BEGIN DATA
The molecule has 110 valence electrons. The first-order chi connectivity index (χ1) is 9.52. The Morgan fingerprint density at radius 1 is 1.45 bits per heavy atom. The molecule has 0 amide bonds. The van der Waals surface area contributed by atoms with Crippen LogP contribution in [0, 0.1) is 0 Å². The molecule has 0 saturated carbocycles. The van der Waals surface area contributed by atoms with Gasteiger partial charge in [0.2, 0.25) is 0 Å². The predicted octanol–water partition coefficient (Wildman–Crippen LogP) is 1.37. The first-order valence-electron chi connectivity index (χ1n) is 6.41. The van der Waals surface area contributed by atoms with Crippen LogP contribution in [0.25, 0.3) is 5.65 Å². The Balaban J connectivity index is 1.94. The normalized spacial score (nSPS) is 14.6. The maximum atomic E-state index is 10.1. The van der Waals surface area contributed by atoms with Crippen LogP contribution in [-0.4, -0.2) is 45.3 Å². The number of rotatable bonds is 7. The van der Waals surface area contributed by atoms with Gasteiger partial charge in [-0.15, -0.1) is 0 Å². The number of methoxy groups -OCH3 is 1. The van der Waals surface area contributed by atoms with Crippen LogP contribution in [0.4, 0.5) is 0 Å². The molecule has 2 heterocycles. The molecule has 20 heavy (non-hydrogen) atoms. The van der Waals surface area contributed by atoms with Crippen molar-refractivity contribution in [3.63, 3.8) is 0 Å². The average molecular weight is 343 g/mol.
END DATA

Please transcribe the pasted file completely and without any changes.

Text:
The molecule has 110 valence electrons. The first-order chi connectivity index (χ1) is 9.52. The Morgan fingerprint density at radius 1 is 1.45 bits per heavy atom. The molecule has 0 amide bonds. The van der Waals surface area contributed by atoms with Crippen LogP contribution in [0, 0.1) is 0 Å². The molecule has 0 saturated carbocycles. The van der Waals surface area contributed by atoms with Gasteiger partial charge in [0.2, 0.25) is 0 Å². The predicted octanol–water partition coefficient (Wildman–Crippen LogP) is 1.37. The first-order valence-electron chi connectivity index (χ1n) is 6.41. The van der Waals surface area contributed by atoms with Crippen LogP contribution in [0.25, 0.3) is 5.65 Å². The Balaban J connectivity index is 1.94. The normalized spacial score (nSPS) is 14.6. The maximum atomic E-state index is 10.1. The van der Waals surface area contributed by atoms with Crippen LogP contribution in [-0.4, -0.2) is 45.3 Å². The number of rotatable bonds is 7. The van der Waals surface area contributed by atoms with Gasteiger partial charge in [-0.15, -0.1) is 0 Å². The number of methoxy groups -OCH3 is 1. The van der Waals surface area contributed by atoms with Crippen LogP contribution in [0.4, 0.5) is 0 Å². The molecule has 2 heterocycles. The molecule has 20 heavy (non-hydrogen) atoms. The van der Waals surface area contributed by atoms with Crippen molar-refractivity contribution in [3.63, 3.8) is 0 Å². The average molecular weight is 343 g/mol.